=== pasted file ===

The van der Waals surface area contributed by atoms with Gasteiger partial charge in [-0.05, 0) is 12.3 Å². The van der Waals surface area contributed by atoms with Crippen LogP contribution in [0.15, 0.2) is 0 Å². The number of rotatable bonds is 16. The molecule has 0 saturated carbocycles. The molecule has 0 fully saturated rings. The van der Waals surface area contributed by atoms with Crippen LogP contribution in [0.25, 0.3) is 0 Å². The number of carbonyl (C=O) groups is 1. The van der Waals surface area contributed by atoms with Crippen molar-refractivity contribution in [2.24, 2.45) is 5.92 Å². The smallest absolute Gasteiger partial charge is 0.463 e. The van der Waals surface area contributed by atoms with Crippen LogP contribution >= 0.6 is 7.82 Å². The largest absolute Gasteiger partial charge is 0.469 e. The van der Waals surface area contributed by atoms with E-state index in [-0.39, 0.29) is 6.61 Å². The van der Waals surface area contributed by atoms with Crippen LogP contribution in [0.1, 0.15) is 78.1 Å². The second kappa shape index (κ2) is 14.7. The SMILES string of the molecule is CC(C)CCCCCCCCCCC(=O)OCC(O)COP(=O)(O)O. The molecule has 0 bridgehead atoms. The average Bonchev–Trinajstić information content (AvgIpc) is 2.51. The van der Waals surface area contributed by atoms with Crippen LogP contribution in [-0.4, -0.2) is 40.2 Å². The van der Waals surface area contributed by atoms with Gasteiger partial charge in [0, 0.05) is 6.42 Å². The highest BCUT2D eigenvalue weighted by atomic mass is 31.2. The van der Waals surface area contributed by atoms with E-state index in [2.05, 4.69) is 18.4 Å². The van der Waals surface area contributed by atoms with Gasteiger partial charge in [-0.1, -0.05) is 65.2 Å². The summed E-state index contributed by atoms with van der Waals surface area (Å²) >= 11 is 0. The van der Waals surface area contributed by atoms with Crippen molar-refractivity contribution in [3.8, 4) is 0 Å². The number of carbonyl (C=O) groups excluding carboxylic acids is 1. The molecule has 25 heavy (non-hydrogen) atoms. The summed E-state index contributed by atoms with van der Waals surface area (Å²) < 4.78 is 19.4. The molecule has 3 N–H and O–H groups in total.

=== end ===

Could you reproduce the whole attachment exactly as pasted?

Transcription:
The van der Waals surface area contributed by atoms with Gasteiger partial charge in [-0.05, 0) is 12.3 Å². The van der Waals surface area contributed by atoms with Crippen LogP contribution in [0.15, 0.2) is 0 Å². The number of rotatable bonds is 16. The molecule has 0 saturated carbocycles. The molecule has 0 fully saturated rings. The van der Waals surface area contributed by atoms with Crippen LogP contribution in [0.25, 0.3) is 0 Å². The number of carbonyl (C=O) groups is 1. The van der Waals surface area contributed by atoms with Crippen molar-refractivity contribution in [2.24, 2.45) is 5.92 Å². The smallest absolute Gasteiger partial charge is 0.463 e. The van der Waals surface area contributed by atoms with Crippen LogP contribution >= 0.6 is 7.82 Å². The largest absolute Gasteiger partial charge is 0.469 e. The van der Waals surface area contributed by atoms with E-state index in [-0.39, 0.29) is 6.61 Å². The van der Waals surface area contributed by atoms with Crippen LogP contribution in [0.1, 0.15) is 78.1 Å². The second kappa shape index (κ2) is 14.7. The SMILES string of the molecule is CC(C)CCCCCCCCCCC(=O)OCC(O)COP(=O)(O)O. The molecule has 0 bridgehead atoms. The average Bonchev–Trinajstić information content (AvgIpc) is 2.51. The van der Waals surface area contributed by atoms with Crippen LogP contribution in [-0.4, -0.2) is 40.2 Å². The van der Waals surface area contributed by atoms with Gasteiger partial charge in [0, 0.05) is 6.42 Å². The highest BCUT2D eigenvalue weighted by atomic mass is 31.2. The van der Waals surface area contributed by atoms with E-state index in [2.05, 4.69) is 18.4 Å². The van der Waals surface area contributed by atoms with Gasteiger partial charge in [-0.1, -0.05) is 65.2 Å². The summed E-state index contributed by atoms with van der Waals surface area (Å²) >= 11 is 0. The van der Waals surface area contributed by atoms with Crippen molar-refractivity contribution in [3.8, 4) is 0 Å². The number of carbonyl (C=O) groups excluding carboxylic acids is 1. The molecule has 25 heavy (non-hydrogen) atoms. The summed E-state index contributed by atoms with van der Waals surface area (Å²) < 4.78 is 19.4. The molecule has 3 N–H and O–H groups in total.